- New introductions commissioned from today's top writers and scholars
- Biographies of the authors
- Chronologies of contemporary historical, biographical, and cultural events
- Footnotes and endnotes
- Selective discussions of imitations, parodies, poems, books, plays, paintings, operas, statuary, and films inspired by the work
- Comments by other famous authors
- Study questions to challenge the reader's viewpoints and expectations
- Bibliographies for further reading
- Indices & Glossaries, when appropriate
Arrested in 1849 for belonging to a secret group of radical utopians, Fyodor Dostoevsky was sentenced to four years in a Siberian labor campa terrible mental, spiritual, and physical ordeal that inspired him to write the novel The House of the Dead.
Told from the point of view of a fictitious narratora convict serving a ten-year sentence for murdering his wifeThe House of the Dead describes in vivid detail the horrors that Dostoevsky himself witnessed while in prison: the brutality of guards who relish cruelty for its own sake; the evil of criminals who enjoy murdering children; and the existence of decent souls amid filth and degradation. More than just a work of documentary realism, The House of the Dead also describes the spiritual death and gradual resurrection from despair experienced by the novel’s central charactera reawakening that culminates in his final reconciliation with himself and humanity.
Also included in this volume is Dostoevsky’s first published work, Poor Folk, a novel written in the form of letters that brought Dostoevsky immediate critical and public recognition.
Joseph Frank is Professor Emeritus of Comparative Literature at Princeton University and Professor Emeritus of Comparative Literature and Slavic Languages and Literature at Stanford University. He is the author of an acclaimed five-volume study of Dostoevsky’s life and work.
About the Author
Few authors have been as personally familiar with desperation as Fyodor Dostoevsky (1821-1881), and none have been so adept at describing it. His harrowing experiences in Russian prisons, combined with a profound religious philosophy, formed the basis for his greatest books: Crime and Punishment, The Idiot, The Possessed, and The Brothers Karamazov. When Dostoevsky died in 1881, he left a legacy of masterful novels that immortalized him as a giant of Russian literature.
Read an Excerpt
From Joseph Frank's Introduction to House of the Dead and Poor Folk
If one were asked to select two books of Dostoevsky that represent the variety and range of his literary talent, no better choice could be made than the ones published in this volume. Dostoevsky is best known for his larger and later novels, such as Crime and Punishment and The Devils (also translated as The Possessed), and an influential critical tradition views him primarily as the unsurpassed chronicler of the moral-psychological dilemmas of the alienated, refractory urban intelligentsia. This aspect of his work has had the greatest influence on later writers, particularly as he became more widely read outside of Russia; but it represents much too limited a perspective on the full scope of his creations.
To be sure, there are elements of the later Dostoevsky in Poor Folk, with its vivid depiction of the St. Petersburg background and its first embryonic sketch of educated types; but its main character is not a member of the intelligentsia at all and anything but rebellious. He is a humble, socially and emotionally downtrodden clerk in the vast Russian bureaucracy of St. Petersburg, frightened to death at his temerity in questioning, even in thought, the supreme virtues of the God-ordained order in which he lives.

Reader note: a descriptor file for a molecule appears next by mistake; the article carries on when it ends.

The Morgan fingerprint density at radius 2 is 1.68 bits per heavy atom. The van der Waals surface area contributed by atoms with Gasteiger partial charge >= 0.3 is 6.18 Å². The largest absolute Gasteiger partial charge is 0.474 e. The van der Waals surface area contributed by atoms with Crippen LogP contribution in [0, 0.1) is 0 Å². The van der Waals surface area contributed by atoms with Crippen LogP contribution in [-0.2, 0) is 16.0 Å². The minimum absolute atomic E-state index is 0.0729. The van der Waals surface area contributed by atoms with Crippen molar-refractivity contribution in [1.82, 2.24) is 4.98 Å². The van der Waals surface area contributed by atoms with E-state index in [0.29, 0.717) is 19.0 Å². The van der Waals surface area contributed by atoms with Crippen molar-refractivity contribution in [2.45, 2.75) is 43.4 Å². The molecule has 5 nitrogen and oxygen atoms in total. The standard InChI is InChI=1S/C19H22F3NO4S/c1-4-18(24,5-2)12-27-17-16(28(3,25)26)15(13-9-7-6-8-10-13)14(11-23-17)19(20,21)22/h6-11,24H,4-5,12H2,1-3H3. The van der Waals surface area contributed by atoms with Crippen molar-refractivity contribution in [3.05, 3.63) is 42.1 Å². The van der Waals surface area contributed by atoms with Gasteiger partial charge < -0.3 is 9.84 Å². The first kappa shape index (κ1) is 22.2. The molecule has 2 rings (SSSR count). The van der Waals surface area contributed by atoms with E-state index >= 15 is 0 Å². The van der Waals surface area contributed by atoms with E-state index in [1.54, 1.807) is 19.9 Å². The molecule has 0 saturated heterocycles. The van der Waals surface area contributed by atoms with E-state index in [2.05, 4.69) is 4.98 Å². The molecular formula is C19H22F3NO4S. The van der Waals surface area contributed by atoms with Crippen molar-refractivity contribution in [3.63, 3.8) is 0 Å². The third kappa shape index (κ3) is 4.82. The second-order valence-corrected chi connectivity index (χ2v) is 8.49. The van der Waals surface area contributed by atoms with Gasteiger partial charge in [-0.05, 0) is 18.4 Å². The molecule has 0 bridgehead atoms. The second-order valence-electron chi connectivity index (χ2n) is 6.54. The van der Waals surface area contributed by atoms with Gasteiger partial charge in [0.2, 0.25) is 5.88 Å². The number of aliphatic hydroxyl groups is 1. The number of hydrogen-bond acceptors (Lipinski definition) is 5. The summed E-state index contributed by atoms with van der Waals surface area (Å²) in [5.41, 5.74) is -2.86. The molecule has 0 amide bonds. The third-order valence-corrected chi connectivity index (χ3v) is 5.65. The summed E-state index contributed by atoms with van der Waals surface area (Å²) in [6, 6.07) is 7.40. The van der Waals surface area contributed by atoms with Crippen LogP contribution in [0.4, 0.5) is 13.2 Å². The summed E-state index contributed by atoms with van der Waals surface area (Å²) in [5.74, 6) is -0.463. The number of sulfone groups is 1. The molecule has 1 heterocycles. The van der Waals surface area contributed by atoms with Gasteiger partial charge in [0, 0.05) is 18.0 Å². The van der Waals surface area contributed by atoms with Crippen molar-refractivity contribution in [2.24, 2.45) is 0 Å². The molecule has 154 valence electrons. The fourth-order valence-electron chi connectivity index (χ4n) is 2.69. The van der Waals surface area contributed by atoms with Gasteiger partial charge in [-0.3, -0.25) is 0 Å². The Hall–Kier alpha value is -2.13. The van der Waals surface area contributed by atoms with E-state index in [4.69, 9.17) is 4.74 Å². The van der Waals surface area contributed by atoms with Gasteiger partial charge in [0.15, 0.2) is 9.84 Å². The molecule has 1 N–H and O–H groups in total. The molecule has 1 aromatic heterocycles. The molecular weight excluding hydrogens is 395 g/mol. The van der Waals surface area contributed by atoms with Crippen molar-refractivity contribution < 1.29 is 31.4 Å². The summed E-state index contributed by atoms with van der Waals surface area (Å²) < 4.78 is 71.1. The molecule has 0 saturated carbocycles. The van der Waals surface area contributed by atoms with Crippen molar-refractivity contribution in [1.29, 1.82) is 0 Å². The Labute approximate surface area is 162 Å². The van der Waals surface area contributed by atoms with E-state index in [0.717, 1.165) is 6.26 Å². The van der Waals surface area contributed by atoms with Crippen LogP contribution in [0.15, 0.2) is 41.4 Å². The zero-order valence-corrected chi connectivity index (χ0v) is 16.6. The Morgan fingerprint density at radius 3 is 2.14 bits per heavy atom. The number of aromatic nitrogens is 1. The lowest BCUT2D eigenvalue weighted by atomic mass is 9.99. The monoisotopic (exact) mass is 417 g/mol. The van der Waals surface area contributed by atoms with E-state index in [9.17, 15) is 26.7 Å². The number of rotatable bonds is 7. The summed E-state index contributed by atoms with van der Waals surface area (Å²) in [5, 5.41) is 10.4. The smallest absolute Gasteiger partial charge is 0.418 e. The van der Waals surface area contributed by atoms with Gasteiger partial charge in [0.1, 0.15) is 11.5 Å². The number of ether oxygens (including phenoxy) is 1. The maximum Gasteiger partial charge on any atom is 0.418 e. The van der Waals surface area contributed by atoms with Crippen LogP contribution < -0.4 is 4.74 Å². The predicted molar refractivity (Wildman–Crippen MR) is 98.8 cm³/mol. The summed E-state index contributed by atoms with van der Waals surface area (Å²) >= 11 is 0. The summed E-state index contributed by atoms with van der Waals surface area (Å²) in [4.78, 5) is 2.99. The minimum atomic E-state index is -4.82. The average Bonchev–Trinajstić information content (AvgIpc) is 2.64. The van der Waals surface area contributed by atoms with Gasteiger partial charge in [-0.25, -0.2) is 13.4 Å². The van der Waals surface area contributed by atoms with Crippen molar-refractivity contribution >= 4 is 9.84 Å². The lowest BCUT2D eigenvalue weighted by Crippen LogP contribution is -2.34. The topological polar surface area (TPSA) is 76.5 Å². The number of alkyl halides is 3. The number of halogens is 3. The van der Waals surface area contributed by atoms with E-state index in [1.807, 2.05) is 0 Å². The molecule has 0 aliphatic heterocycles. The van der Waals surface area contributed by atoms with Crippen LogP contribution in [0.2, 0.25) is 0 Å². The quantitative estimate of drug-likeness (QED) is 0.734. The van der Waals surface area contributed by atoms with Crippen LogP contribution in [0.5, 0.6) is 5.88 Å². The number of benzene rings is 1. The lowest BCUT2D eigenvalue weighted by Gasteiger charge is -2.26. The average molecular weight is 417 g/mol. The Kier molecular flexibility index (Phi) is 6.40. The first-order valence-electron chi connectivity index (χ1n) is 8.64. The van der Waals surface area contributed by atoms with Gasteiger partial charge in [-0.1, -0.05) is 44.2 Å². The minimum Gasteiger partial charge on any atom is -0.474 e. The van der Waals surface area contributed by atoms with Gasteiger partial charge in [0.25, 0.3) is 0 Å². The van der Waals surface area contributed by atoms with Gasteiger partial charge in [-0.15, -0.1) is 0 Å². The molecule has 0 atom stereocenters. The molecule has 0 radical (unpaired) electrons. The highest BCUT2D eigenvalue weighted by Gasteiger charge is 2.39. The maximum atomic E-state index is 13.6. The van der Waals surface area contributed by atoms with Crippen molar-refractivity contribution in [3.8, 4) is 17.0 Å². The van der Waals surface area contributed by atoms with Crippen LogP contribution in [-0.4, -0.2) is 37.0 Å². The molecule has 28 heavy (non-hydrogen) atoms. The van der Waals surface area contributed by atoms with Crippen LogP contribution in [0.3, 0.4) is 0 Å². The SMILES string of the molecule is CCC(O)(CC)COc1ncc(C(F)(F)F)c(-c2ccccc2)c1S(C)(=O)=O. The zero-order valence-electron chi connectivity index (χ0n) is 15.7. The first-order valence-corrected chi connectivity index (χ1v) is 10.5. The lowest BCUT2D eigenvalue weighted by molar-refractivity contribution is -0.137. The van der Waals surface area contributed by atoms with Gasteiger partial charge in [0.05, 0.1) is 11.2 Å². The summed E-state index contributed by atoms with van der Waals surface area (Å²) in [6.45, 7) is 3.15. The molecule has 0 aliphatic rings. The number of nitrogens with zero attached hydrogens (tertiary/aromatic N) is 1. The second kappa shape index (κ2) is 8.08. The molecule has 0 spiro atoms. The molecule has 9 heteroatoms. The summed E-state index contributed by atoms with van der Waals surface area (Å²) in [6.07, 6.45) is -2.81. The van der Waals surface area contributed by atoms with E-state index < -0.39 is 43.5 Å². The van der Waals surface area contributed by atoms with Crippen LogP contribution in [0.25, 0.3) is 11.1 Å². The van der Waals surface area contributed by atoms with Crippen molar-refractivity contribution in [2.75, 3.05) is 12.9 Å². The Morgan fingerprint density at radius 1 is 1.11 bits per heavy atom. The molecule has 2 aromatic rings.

The House of the Dead, on the other hand, stands alone in the Dostoevsky corpus as an unprecedented depiction, the first in Russian literature, of the prison gulags of the vast czarist empire. Dostoevsky's initial readers were shocked by the conditions of life he described, but we have since learned from Solzhenitsyn that these gulags were relatively humane compared to their successors under the Bolsheviks. The book also contains a gallery of Russian peasant types and sketches of Russian peasant life that equal those of Turgenev and Tolstoy, both of whom admired the book (Tolstoy thought it the best work Dostoevsky had ever written). Such peasant types are depicted only fleetingly in the major novels; but they were by no means, as we see here, outside Dostoevsky's creative purview. These two books are thus miles apart in theme and artistic treatment. The first initiates Dostoevsky's exploration of guilt-ridden characters; the second demonstrates his ability as an objective reporter and observer of a new social milieu. But there is one thing they have in common: Both opened the path to fame (if not to fortune) for their author. Poor Folk brought him to the forefront of the Russian literary scene at the age of twenty-four, and for a brief period he was, quite literally, the talk of the town.
Dostoevsky began The House of the Dead when he was thirty-nine, having returned to Russia after serving a prison sentence in Siberia and being absent from the literary scene for ten years. His first creations at this time, the novellas Uncle's Dream and The Friend of the Family, were received quite tepidly, and it was generally felt that his talent had not survived his exile. His prison memoirs, however, convinced even his detractors that they had been mistaken. These memoirs created a sensation by opening up a hitherto concealed world for the Russian reader; and the outcast criminal inhabitants of this hidden universe, generally looked down upon as little better than subhuman, were treated by Dostoevsky with respect and even occasionally with sympathy. He made no effort to conceal their sometimes horrendous crimes; but he saw them as sentient human beings whose behavior deserved to be understood if not pardoned.